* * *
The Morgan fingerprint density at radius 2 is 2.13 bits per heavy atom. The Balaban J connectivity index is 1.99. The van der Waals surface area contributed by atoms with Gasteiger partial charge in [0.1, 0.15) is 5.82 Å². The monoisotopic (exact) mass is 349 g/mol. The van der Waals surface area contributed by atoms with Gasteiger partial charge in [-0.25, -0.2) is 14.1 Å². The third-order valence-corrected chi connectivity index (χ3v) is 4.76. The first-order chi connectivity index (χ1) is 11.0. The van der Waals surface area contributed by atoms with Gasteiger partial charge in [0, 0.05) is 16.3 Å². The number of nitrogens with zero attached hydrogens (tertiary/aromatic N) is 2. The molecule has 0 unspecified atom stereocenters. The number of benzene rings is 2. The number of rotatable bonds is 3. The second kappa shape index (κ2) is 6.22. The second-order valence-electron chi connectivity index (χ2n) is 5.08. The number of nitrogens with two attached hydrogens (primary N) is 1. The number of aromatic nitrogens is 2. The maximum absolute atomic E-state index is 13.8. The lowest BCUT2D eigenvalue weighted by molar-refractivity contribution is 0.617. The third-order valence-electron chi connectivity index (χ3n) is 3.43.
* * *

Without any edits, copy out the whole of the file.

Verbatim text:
The Morgan fingerprint density at radius 2 is 2.13 bits per heavy atom. The Balaban J connectivity index is 1.99. The van der Waals surface area contributed by atoms with Gasteiger partial charge in [0.1, 0.15) is 5.82 Å². The monoisotopic (exact) mass is 349 g/mol. The van der Waals surface area contributed by atoms with Gasteiger partial charge in [-0.25, -0.2) is 14.1 Å². The third-order valence-corrected chi connectivity index (χ3v) is 4.76. The first-order chi connectivity index (χ1) is 11.0. The van der Waals surface area contributed by atoms with Gasteiger partial charge in [0, 0.05) is 16.3 Å². The number of nitrogens with zero attached hydrogens (tertiary/aromatic N) is 2. The molecule has 0 unspecified atom stereocenters. The number of benzene rings is 2. The number of rotatable bonds is 3. The second kappa shape index (κ2) is 6.22. The second-order valence-electron chi connectivity index (χ2n) is 5.08. The number of nitrogens with two attached hydrogens (primary N) is 1. The number of aromatic nitrogens is 2. The maximum absolute atomic E-state index is 13.8. The lowest BCUT2D eigenvalue weighted by molar-refractivity contribution is 0.617. The third-order valence-electron chi connectivity index (χ3n) is 3.43.